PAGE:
Carrol R. (I have no idea what the deal is with the concluding initial) then excerpts from Joel Drinkard’s modernization of all of Amos. Unlike the last one, I’ve made some revisions, as the original is close to 20 years old and refers to some events that have since been eclipsed by similar, more troubling news. This section comes from Amos 3:

Hear this word which the Lord has spoken against you,
O people of America, against the whole family whom I have raised up in North America:
You and you especially have I blessed
out of all the families of the earth;
therefore I will punish you all the more for your iniquities.
Does any effect happen without a cause?
Does a gun fire unless the trigger is pulled?
Does a light come on unless the switch is thrown?
Does an animal fall into a trap where there is no trap?
Does a rabbit spring  from his box when nothing has sprung the trigger?
Does God punish without giving the opportunity for repentance?
When a lion roars, how can we not be afraid?
When lightning flashes, how can we but fear?
When God speaks, who can but prophecy?
Hear this word, you who fill your television with violence or [parodies] of violence,
yet cannot understand why your children become violent –
They become what they see, and what they see accepted by their role models.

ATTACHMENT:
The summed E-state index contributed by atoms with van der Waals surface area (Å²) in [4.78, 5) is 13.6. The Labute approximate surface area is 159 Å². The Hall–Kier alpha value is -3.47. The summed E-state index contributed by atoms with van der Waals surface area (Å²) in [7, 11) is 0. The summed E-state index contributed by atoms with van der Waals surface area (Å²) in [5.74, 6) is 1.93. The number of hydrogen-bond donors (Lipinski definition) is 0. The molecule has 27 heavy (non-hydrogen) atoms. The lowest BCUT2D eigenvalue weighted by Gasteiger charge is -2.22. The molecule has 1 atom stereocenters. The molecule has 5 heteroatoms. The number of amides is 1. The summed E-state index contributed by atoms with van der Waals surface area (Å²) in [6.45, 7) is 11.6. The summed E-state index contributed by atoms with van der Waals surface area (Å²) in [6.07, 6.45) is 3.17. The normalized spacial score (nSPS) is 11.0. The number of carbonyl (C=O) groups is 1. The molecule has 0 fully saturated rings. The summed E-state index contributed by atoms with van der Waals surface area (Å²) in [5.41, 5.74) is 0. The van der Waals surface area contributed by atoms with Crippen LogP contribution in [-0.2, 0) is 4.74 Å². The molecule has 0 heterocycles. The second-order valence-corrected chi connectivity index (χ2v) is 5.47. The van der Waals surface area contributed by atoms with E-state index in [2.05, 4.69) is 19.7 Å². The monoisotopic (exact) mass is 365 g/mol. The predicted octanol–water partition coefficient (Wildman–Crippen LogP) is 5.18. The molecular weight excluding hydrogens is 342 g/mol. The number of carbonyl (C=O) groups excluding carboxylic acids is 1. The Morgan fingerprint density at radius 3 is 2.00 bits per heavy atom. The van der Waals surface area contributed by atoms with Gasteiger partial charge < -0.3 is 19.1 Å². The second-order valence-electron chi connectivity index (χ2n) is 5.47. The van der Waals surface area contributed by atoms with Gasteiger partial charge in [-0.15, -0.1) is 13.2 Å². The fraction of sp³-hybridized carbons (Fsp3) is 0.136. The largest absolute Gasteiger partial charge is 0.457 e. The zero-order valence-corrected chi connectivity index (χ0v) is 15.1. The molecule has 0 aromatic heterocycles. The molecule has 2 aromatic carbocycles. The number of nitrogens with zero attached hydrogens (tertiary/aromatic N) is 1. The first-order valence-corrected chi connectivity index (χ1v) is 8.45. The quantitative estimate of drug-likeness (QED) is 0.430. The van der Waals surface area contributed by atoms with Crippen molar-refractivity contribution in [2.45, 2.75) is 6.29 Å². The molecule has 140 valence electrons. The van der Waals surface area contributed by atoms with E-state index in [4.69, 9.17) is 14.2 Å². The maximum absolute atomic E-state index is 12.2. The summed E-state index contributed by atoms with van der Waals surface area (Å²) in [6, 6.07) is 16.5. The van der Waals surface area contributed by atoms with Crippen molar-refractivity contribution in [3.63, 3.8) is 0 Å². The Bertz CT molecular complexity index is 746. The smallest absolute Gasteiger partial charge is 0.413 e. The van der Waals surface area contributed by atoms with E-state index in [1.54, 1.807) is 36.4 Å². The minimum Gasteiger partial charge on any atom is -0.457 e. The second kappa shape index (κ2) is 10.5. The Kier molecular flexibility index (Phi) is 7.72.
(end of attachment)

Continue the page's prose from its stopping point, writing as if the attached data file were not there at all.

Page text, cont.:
Woe to you who fear an escalating arms race,
yet demand high-power [weapons] for your sport,
and automatic assault rifles as your constitutional right.
“Guns don’t kill,” you piously proclaim,
as you sell another Saturday night special.
Tell that to the children of [Columbine].
How long, O Lord, how long?
How long will the nation continue to offer freely
to any taker automatic assault rifles?
How long will a people let the National Rifle Association lobby determine public policy?
How many more schools in [Littleton, Colorado]?
How many more [Safeways] in [Tucson, Arizona]?
How many more [campuses like Virginia Tech]?
How long, O Lord, how long?

Finally, I decided to try my hand at one, based on Amos 4, the famed “cows of Bashan” passage.

Hear this word, you bulls and bears of New York,
who are on Wall Street,
who cheat the weak,
who crush the needy,
who say to their chauffeurs, “Which car shall we use today?”
The Lord God has solemnly promised by his holiness:
“The days are surely coming upon you,
when they will drag you away in chains,
even the last one of you in handcuffs.
You will go out through the perpetrator’s walk,
each one after another;
and you will be flung out into prison, says the Lord.
Come to New York — and commit a crime;
multiply crimes in Washington, D.C.
Bring your prayers every morning,
your worship every Sunday.
Thank God for the money you have earned off the backs of the poor,
and publicize your charity earned from taking the homes from families
who bought the crooked loans you sold them;
for so you love to do, people of America!” says the Lord God.

Well, maybe it’s not that great. Nevertheless, I think this is exactly the sort of thing more people should be doing. Just as the book of Amos itself was likely expanded and revised in future generations before assuming its current form, we are called to read in its warnings and admonitions for our own culture.

The prophets, more than any other Old Testament book,  give a glimpse into the mind of God – and though that image is not something with which our modern Western sensibilities may always be comfortable, sometimes a little discomfort can help us see the people we’ve become and contrast that with the people we ought to be.